Jane Van Ryan
Posted June 3, 2010
At a speech at Carnegie Mellon University yesterday, President Obama called the Gulf oil spill a "catastrophe" and pushed for a climate bill and higher taxes on oil companies to pay for "clean energy research and development." Mr. Obama added, "The next generation will not be held hostage to energy sources from the last century. We will not move back. America will move forward."
With all due respect, Mr. President, move forward to what? Let's look at the facts:
- The climate bill that passed the House of Representatives nearly a year ago was a giant tax bill. According to studies, it could destroy more than 2 million jobs nationwide, even after accounting for the creation of green jobs. One analysis projected it would reduce aggregate gross domestic product (GDP) by $9.4 trillion over the next 25 years, and others projected sharply higher gasoline prices. With the economy trying to recover and the official U.S. unemployment rate standing at 9.9 percent, this isn't the time to raise costs and put jobs in jeopardy.
- Raising taxes on oil and natural gas companies would reduce the amount of private capital available for investments in both traditional energy resources and fuels for the future. Energy companies are leaders in "green" investments. Between 2000 and 2008, the U.S. oil and natural gas industry invested $58.4 billion in greenhouse gas mitigating technologies in the North American market. That's more than the investments by either the federal government or all other U.S.-based private industries combined.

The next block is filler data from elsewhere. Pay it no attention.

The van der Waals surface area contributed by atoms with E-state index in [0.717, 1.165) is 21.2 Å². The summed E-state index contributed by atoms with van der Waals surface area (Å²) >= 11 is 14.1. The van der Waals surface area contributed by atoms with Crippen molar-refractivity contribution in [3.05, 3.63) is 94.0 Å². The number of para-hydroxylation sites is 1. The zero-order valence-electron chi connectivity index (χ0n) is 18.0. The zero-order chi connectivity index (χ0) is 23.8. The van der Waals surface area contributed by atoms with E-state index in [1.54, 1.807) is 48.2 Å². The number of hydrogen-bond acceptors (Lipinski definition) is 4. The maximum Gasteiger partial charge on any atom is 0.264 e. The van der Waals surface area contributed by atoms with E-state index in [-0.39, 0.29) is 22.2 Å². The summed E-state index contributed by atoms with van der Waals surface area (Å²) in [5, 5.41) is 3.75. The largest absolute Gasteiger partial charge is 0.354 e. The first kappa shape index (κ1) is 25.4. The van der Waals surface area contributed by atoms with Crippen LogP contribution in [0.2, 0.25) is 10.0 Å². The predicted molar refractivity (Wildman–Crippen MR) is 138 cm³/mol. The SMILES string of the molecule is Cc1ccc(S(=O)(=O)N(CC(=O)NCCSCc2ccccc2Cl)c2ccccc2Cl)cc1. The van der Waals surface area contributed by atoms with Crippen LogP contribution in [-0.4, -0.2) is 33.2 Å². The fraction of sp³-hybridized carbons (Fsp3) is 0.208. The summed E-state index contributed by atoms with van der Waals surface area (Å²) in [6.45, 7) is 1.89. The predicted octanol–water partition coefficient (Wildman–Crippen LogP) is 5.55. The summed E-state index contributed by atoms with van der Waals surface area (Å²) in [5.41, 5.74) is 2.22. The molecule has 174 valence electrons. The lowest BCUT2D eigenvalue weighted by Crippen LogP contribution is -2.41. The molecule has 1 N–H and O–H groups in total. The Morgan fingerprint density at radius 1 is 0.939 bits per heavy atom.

- The U.S. Energy Information Administration (EIA) says this nation will need more oil and natural gas in the future, not less. EIA's energy forecast says the United States will need 14 percent more energy between 2008 and 2035, and half of the energy demand will be met by oil and natural gas. Although the market share of non-fossil fuels is growing, oil and natural gas will continue to play a very large role in the nation's energy future.
Frank Verrastro of the Center for Strategic and International Studies and other energy experts say "it will be decades before the United States can transition to a low-carbon or emission-free economy," making it essential to continue producing traditional fuels. The Deepwater Horizon accident shouldn't be used to cloud the facts surrounding U.S. energy needs or unduly influence decisions as important as dealing with the nation's climate challenges.
ABOUT THE AUTHOR
Jane Van Ryan was formerly senior communications manager and new media advisor at the American Petroleum Institute (API), where she wrote blog posts and produced podcasts and videos. Before coming to API, Jane managed communications for a large science and engineering corporation, and for a top-tier research and engineering university. A few years ago, you might have seen her in your living room when she delivered the news on television. Jane officially retired from API in 2011 and now freelances as an independent communications consultant when not gardening at her farm in Virginia.